Wednesday, 2 December 2015

Christchurch: The Garden City

Finals have passed, and so it is time to enjoy my holidays. This holiday kick-started with a sprained ankle and a Pokémon symphony, then slowly found its way to Sydney's International Airport. I arrived in New Zealand on a chilly Sunday night, took a nap, and the first thing I went to see during the next morning were Christchurch's Botanical Gardens. I never expected this to be my first encounter of New Zealand, at bloody 7.30 AM, but in the end I stayed there for at least 4 hours. The reason? I had bought a clip-on smartphone-lens set at Sydney's Glebe's Market the other day, so I had some fun playing around with my macro lens:

I'm starting to believe that anything can be beautiful or interesting as long as you look close enough. Much will not be discovered until a closer look is given. I would've never found this yellow liquid on the bark if my macro lens didn't force me to explore.

I remember going to the Botanical Gardens in Melbourne, but it wasn't as thrilling as the one in Christchurch. Christchurch is sometimes called the Garden City, probably due to its amount of parks, but then again I don't think it was necessarily the difference in plants that made Christchurch' gardens more memorable to me than Melbourne's. It was simply my state of being while being in New Zealand. What can I say? The weather was pleasant, I had no 3G and I had my new lens.

Sometimes I forget how it feels like to be at peace. Whenever I am somewhere else, with less possessions, I tend to compare myself less with others simply because there's no chance to compare. The surroundings would be too new and interesting to be focussed on someone else's Instagram account, and the lack of 3G wouldn't allow me to stalk much anyway. Having started this blog and creating an Instagram account have motivated me to keep going, but sometimes it is also easy to let it consume me. I would start worrying about whether I'd ever make it as a writer, whether I'd ever make a difference in this world, whether my pictures would be regarded as artistic, whether people would like me for my strange perspectives on beauty.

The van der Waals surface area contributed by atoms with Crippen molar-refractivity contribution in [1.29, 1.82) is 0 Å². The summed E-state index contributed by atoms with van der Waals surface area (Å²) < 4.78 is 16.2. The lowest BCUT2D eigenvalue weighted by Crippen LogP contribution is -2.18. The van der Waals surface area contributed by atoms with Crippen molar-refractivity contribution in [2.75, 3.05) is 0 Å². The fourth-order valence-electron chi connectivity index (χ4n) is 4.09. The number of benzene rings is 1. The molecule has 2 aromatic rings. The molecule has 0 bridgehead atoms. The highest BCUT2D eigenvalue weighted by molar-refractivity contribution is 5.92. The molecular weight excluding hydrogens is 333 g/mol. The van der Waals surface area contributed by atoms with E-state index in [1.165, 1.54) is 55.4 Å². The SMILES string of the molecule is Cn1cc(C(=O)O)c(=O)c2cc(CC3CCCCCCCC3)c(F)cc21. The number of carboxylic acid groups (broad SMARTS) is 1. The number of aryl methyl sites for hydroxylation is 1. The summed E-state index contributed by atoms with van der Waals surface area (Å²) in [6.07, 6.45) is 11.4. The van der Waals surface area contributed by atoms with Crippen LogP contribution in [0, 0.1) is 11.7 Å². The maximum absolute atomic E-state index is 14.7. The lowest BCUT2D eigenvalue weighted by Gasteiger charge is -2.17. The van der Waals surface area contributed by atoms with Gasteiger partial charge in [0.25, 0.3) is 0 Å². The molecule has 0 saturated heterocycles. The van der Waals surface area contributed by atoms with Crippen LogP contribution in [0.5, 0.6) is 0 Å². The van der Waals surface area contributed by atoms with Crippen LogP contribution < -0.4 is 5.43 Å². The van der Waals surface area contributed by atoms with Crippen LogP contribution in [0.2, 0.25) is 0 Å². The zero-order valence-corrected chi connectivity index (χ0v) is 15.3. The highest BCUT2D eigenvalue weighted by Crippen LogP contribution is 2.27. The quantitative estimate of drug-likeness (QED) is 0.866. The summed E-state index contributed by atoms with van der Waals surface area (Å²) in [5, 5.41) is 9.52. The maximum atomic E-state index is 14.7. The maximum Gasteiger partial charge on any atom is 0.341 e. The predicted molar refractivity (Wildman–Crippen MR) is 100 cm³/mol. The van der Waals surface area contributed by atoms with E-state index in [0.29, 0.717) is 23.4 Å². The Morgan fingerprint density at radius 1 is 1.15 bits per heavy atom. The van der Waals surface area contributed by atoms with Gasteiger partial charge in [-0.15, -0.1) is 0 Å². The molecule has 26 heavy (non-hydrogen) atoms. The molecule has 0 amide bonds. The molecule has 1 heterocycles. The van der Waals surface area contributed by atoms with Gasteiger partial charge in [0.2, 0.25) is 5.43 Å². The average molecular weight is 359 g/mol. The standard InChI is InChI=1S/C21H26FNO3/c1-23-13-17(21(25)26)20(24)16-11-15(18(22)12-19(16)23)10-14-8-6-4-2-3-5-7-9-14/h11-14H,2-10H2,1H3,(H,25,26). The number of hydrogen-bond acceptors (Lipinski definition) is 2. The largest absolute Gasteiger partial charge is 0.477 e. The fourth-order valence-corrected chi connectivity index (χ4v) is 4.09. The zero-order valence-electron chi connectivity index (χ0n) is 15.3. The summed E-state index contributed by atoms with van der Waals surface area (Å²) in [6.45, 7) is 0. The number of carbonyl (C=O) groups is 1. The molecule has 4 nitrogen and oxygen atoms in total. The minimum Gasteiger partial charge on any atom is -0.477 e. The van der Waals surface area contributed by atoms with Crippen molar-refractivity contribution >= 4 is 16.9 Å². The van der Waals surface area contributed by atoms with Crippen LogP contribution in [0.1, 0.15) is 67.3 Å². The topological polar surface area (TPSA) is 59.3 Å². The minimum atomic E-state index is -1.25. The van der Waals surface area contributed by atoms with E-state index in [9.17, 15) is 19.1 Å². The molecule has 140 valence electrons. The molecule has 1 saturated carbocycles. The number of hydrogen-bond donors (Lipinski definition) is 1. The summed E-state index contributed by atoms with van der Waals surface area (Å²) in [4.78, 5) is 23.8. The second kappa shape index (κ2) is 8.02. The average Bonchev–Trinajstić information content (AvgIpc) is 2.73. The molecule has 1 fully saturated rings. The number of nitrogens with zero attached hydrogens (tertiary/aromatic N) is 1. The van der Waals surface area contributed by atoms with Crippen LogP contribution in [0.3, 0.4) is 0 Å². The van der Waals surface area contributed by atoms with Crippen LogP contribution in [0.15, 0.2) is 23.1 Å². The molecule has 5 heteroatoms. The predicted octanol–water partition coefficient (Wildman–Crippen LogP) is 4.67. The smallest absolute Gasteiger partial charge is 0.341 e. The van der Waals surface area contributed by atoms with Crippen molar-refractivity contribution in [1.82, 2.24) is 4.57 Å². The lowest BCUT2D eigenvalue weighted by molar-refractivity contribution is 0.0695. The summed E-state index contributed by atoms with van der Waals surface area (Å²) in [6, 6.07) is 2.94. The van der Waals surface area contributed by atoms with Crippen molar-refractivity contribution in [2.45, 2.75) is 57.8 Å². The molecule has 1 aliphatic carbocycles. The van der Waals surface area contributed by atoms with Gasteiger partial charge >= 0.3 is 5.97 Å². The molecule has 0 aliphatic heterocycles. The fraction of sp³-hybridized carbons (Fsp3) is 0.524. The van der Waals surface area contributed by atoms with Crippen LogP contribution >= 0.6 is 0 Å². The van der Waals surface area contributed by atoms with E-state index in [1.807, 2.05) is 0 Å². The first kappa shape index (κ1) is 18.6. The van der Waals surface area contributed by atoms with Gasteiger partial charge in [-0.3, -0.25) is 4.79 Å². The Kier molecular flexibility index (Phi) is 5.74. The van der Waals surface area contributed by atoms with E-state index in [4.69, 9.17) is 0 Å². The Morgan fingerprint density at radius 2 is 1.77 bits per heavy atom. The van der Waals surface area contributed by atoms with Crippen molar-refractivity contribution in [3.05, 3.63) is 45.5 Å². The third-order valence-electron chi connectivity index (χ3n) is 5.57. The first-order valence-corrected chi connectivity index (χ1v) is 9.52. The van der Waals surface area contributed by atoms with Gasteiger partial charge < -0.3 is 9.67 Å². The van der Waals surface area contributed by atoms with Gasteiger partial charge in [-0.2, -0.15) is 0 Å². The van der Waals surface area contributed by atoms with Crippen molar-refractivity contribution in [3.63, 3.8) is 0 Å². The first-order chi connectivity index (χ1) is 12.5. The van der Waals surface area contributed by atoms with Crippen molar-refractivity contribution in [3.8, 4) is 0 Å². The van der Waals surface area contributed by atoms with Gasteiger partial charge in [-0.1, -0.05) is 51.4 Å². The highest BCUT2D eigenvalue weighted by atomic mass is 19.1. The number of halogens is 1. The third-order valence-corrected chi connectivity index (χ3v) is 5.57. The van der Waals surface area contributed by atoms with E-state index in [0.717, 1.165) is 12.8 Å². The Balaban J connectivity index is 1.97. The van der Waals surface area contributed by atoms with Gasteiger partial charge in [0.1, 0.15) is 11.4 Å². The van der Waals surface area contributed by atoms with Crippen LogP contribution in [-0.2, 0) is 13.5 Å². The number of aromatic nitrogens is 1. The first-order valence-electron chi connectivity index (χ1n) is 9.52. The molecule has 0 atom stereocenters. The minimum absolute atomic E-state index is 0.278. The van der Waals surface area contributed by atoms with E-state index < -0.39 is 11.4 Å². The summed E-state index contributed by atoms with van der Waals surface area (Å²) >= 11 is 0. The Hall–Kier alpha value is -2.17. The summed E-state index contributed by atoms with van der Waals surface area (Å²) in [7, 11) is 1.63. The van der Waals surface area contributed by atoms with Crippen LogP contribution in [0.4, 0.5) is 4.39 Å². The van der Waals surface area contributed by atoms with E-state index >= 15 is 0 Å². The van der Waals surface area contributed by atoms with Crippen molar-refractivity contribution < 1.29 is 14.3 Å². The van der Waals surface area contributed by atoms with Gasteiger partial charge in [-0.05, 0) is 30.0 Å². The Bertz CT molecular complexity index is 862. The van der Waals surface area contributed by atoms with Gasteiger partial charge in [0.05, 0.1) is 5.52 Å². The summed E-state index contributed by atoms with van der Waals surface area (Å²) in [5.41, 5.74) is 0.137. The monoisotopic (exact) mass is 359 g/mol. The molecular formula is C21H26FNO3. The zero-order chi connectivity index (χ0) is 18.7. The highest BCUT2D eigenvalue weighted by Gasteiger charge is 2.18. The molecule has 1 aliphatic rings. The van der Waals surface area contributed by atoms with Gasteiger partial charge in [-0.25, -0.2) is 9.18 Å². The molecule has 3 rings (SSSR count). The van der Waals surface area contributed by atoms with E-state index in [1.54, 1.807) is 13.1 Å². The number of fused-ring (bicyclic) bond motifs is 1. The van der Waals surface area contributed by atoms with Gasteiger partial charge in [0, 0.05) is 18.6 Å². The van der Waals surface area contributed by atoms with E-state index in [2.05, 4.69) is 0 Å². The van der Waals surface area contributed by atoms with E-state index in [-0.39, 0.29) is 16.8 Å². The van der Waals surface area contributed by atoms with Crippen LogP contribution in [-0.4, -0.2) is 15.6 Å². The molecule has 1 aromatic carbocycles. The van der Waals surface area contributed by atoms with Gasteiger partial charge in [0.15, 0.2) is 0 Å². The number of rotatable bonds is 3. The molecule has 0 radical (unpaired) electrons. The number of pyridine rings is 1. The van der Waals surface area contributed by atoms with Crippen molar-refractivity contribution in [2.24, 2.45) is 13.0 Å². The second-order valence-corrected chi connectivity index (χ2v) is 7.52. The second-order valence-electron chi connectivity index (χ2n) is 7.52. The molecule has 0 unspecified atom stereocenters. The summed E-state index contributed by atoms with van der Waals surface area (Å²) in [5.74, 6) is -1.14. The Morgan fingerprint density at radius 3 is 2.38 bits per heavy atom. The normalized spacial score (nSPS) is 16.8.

In a garden full of the most colourful, fragrant flowers, I was most fascinated by this hairy flower with its interesting texture. I don't think I've ever seen anything like this before, and yes, the leaves are as soft as wool.

But being in the quiet for four hours with nothing much but a bunch of folders about Christchurch and a camera put my brain on relaxation mode. I have always been a horrific judge of beauty. I wouldn't know whether two colours matched together if my life depended on it, or how to dress nicely. The same goes for capturing pictures, I just go with the philosophy of: as long as I take enough pictures, there surely will be one nice picture in between. Indeed, currently my phone only has 600 MB space left (including its external SD card).


Zoom-in or zoom-out; these gardens will keep you satisfied for a whole morning.

To me, it just works to have something to focus on, no happy pill can add to my sense of self-worth, but creating does. With creation comes motivation, however, and I know that I'm prone to impatience. We see these glamorous results of others: the x-amount of followers they have, their pretty art pieces, that funny vlog they post, thinking it's all genetics and luckiness. A big part of it probably is, but another crucial factor is motivation and perseverance. I find myself being in awe and experiencing those fleeting shots of inspiration whenever I look at what people are able to create, but it never lasts long enough to get myself out of my bed and focus on creating things myself.

Hence, I started my Project365 on instagram, forcing myself to take a picture of something each and every day. I've always wanted to buy myself an SLR-camera, but I don't want it to end up like the guitar I asked for during Christmas when I was 13 years old: dusty and never producing a single song. To test my perseverance, I am hoping to buy myself an SLR-camera only if I have taken 365 pictures in a row. I failed twice, but I think I'm getting the hang of it now as I'm on day 24. Sometimes it's hard to find something interesting, especially when I'm staying at home. I'm also too shy to do modelling work even though I think adding a person to a picture make some things so much more interesting. Hence, I had to do with this Loki blockhead at the Rose Gardens:

Even though he looks grumpy, you've got to admit he's quite cute.

Of course, taking pictures with a silly Samsung smartphone isn't as fancy as holding a heavily-lensed camera. There are no opportunities to fix the light or add effects, but I feel like having less tools means having more opportunities to focus on the basics and improving on them. In this case: perspective and composition. I will always find myself frustrated because I can't take any nice pictures during the night or when I can't zoom in far enough with my phone, but for a beginner I am quite happy with my results. I guess I am lucky with the destinations I've been going to, I surely hope I can keep this up when I go back to the Netherlands while doing nothing much but working or staying at home.


Mona Vale, another green location in Christchurch.


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